If you're writing an application (as opposed to a library), you should almost always use Aff to run your native side-effectful computations rather than Effect. Here are some of its advantages:

  • prevents "callback hell" for which Node.js is well-known.
  • enables concurrent programming (but not parallel programming as JavaScript is single-threaded).
  • is a stack-safe monad (Effect is not currently stack-safe).

Aff is basically what one would get if one implemented JavaScript Promises as a Monad.

Before continuing one with this folder's contents, watch Async Programming in PureScript to learn what problem Aff solves and a tour of its API for how to use it (actual video on YouTube is titled: "LA PureScript Meetup 12/05/17").

If, after watching the above video, you are tempted to figure out how Aff works internally, let me strongly recommend against that. The JavaScript code used to implement Aff is difficult to understand. Your time would be better invested elsewhere. Rather, I'd recommend looking at it when you have a better grasp of FP concepts.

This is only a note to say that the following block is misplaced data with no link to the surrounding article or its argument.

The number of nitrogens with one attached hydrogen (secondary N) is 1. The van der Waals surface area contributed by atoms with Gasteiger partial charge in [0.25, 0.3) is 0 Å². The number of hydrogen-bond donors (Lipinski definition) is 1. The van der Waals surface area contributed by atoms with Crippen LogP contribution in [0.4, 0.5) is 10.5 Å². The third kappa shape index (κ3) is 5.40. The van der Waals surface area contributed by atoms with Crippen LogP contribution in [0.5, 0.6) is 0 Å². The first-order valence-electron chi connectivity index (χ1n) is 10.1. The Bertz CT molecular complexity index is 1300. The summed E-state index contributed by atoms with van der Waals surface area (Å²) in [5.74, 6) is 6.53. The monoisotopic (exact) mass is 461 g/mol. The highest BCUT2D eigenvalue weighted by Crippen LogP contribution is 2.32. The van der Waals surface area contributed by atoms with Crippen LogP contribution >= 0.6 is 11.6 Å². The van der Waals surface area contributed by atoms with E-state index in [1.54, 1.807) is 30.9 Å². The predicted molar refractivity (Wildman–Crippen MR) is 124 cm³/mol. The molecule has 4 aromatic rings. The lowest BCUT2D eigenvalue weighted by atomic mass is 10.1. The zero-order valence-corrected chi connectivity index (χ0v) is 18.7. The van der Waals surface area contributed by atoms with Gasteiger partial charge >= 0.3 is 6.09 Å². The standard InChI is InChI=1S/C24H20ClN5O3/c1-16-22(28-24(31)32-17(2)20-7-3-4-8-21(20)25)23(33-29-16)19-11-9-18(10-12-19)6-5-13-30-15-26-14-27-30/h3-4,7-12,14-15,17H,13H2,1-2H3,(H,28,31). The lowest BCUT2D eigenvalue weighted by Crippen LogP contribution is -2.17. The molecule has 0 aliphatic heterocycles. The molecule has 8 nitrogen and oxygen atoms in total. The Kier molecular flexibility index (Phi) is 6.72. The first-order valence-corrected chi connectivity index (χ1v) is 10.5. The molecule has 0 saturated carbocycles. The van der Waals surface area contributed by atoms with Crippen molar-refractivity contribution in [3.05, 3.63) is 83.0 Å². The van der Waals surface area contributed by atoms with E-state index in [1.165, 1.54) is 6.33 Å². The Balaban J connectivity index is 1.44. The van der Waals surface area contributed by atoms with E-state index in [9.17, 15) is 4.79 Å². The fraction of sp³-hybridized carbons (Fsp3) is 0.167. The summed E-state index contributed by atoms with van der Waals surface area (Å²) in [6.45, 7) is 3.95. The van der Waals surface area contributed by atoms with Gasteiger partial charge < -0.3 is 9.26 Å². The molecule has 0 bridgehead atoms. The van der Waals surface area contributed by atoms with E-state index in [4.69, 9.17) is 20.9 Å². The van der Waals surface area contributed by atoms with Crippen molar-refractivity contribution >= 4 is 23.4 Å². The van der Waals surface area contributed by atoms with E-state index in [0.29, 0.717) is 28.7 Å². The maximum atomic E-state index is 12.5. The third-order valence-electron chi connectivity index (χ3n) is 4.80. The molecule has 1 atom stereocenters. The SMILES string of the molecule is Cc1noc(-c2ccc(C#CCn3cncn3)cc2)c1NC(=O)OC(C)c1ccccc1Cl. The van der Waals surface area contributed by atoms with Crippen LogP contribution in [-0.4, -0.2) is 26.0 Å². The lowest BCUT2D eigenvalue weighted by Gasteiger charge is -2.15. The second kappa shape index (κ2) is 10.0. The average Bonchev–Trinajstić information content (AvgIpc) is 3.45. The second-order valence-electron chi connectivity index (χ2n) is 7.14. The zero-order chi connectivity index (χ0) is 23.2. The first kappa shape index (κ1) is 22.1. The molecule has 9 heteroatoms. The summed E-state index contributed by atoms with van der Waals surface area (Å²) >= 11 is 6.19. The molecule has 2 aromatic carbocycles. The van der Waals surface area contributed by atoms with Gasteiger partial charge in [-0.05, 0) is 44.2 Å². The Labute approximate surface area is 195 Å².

Folder's Contents

First, we'll overview some of Affs API via some working examples that one can play with. Since all programs must be run in Effect, this will show the simplest way to start running computations in the Aff monad: launchAff_

Second, we'll show one way for making it possible to run an Effect-based computations in an Aff monadic context. (Note: this solution won't work for the ST monadic context in the Effect folder's Local-State.purs example.) Then, we'll show how to fix the issue we experienced in our the Effect folder's Timeout-and-Interval.purs file.

Third, we'll use the Node.ReadLine library to show how to convert Effect-based computations that require callbacks into Aff-based computations via makeAff. We'll also show the more complicated way to run a computation in the Aff monad, but which exposes all of Aff's features: runAff.

Finally, we'll link to other Aff-based libraries that one will likely find helpful.